1974 Dale: Dollar For Dollar, The Best Car Never Built!

Note: Another post by Tony LaHood. Enjoy. -TK

Sherman, set the way-back machine to 1974—to the wonderful days of seat belt-ignition interlocks, presidential resignations, 55 mph speed limits, and soaring fuel prices.

The OPEC oil embargo in 1973 had a long-term impact on the everyday lives of everyday Americans in a way few other events have. With the specter of gasoline selling for–God forbid–$1.00 per gallon, Americans’ interest in small, economical cars surged, and many Honda and Toyota dealers displayed their characteristic altruism by dressing up new Civics, Coronas and Starlets in $1,000 mud flaps and $2,500 pinstripes in response.

The time was ripe for a new means of personal transport that was cheap to buy, cheap to drive, and cheap to maintain. This is the story of a vehicle that was none of these things, because it existed only in the mind of its creator.

Geraldine Elizabeth Carmichael was 37 years old in 1974. A self-described “Indiana farm girl with five children and widow of a NASA engineer”, she formed the Twentieth Century Motor Car Corporation that year, in Encino, CA, and publicly announced its first product, the Dale.

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1974 Thunderbird Burgundy Luxury Group: Big Bird

Today, we will be discussing Maximum Thunderbird. The extra value T-Bird, AKA the Thunderbrougham. Long, low and wide-and proud if it. Yes, that’s correct, the 1972-76 Thunderbird, which shared its ample figure with its FoMoCo sibling, the Continental Mark IV.

59 Thunderbird

1959 Thunderbird

This was not the Thunderbird’s first drastic change, of course. Throughout the iconic premium Ford model’s life, it reinvented itself many times. The 1958 Thunderbird, nicknamed the Squarebird for obvious reasons, was totally redone. The trim two-seat luxury sportster was no more. The big news, of course, was the addition of a back seat. Although fans of the ‘Little Bird’ moaned and gnashed their teeth, sales improved drastically. And with its “cow belly” frame it was still substantially lower than contemporary Fairlanes. It ushered in a new type of car, a luxury Ford.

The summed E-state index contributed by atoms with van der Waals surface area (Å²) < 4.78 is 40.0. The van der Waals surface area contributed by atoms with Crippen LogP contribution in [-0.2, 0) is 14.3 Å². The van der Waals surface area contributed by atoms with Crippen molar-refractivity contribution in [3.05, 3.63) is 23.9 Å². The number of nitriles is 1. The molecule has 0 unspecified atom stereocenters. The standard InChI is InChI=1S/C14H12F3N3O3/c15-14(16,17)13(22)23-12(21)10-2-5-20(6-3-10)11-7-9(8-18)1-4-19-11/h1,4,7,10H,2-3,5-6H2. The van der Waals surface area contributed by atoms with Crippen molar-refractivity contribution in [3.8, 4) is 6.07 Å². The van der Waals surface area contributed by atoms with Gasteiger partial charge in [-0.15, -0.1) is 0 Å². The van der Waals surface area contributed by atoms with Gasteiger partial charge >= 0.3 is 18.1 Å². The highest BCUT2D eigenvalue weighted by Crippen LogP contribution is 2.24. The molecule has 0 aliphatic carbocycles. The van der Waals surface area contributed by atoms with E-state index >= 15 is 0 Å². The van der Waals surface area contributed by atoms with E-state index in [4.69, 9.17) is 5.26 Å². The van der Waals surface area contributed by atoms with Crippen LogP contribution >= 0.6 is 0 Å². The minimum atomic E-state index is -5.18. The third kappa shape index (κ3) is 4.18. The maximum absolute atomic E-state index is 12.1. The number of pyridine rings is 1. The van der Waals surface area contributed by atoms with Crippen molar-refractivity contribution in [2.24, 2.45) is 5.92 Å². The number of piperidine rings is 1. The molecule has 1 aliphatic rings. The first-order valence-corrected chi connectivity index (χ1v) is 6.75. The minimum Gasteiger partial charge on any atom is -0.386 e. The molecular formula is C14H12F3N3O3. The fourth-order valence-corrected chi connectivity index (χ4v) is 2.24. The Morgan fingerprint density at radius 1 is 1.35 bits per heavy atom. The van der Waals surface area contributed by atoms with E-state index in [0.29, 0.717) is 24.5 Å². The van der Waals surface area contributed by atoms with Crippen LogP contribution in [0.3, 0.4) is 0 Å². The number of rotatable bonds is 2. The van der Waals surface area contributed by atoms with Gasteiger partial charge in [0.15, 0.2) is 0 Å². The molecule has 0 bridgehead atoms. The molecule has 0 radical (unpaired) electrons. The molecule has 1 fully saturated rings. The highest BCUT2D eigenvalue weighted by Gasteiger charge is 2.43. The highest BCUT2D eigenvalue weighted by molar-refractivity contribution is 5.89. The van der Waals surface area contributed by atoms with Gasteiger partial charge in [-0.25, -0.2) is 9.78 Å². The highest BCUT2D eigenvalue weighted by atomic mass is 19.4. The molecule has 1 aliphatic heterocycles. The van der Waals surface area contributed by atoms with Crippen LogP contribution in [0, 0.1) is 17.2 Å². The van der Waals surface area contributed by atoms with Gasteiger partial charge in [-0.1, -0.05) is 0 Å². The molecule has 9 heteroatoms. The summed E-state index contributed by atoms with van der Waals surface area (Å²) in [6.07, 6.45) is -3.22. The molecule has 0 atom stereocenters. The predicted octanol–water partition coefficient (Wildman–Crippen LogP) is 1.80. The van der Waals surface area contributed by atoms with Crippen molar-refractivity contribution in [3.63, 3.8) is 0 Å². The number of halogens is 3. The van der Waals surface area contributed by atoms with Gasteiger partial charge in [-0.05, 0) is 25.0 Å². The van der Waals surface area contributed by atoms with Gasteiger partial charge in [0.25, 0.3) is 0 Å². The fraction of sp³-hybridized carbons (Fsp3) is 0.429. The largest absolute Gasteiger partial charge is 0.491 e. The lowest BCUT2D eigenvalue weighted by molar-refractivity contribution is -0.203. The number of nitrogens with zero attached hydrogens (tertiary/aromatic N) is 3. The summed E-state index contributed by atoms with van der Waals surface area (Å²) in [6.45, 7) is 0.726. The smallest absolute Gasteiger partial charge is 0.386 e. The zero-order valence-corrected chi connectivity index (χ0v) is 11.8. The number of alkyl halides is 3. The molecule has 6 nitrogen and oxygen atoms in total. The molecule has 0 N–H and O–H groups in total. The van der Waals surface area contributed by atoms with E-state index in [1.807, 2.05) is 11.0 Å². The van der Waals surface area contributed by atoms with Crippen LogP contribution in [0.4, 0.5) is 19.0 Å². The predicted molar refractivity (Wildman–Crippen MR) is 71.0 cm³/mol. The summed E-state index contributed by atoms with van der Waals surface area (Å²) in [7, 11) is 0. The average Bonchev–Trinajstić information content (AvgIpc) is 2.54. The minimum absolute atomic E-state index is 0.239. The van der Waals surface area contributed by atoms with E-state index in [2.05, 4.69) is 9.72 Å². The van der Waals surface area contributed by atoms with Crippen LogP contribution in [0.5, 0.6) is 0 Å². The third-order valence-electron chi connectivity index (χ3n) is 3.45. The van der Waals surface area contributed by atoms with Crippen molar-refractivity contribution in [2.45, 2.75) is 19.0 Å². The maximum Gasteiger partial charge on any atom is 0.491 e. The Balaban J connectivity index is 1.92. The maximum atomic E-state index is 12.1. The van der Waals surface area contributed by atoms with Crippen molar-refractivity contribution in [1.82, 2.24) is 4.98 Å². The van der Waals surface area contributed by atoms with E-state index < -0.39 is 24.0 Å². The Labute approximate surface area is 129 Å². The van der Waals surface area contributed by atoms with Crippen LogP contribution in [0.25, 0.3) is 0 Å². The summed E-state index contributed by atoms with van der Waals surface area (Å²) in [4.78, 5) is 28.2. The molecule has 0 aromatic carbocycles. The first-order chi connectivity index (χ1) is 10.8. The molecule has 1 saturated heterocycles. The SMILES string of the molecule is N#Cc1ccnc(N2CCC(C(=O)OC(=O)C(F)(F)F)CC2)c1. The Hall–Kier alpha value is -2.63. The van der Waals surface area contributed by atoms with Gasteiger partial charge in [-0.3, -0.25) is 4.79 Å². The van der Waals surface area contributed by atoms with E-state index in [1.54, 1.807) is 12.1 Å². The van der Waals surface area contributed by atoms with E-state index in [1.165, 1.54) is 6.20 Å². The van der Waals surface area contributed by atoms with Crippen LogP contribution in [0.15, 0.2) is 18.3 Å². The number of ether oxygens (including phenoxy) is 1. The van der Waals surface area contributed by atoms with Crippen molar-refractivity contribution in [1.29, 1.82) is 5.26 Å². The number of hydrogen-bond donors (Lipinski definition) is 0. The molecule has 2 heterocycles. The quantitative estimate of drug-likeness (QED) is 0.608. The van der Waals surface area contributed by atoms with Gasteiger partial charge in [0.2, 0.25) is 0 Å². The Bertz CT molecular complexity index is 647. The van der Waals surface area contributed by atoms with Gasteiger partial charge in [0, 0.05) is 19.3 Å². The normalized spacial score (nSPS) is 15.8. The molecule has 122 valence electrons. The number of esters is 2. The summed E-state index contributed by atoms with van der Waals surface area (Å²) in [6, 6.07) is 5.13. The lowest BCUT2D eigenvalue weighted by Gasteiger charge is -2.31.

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1974 Chevrolet Caprice Classic: Queen of the Bs

The biggest Chevrolet Caprice was the 1971-76 version. They were the ultimate expression of long, low and wide, that first appeared on U.S. cars in the late Fifties. The last hurrah before fuel economy standards, changing tastes and increasing safety regulations changed cars forever.

1971 Caprice

I’ve always liked them. When I was a kid, caddy-corner to our house, one of the neighbors had a metallic kiwi green 1971 Caprice four-door hardtop. It still retained one of its deluxe ‘electric range’ wheel covers; the other three were off of a 1971-72 Olds Delta 88. This was in about 1990, and it seemed so old at the time to me, with my parents’ Volvo 740s sitting in the driveway. Of course I loved that car. It was still there when we moved in 1995.

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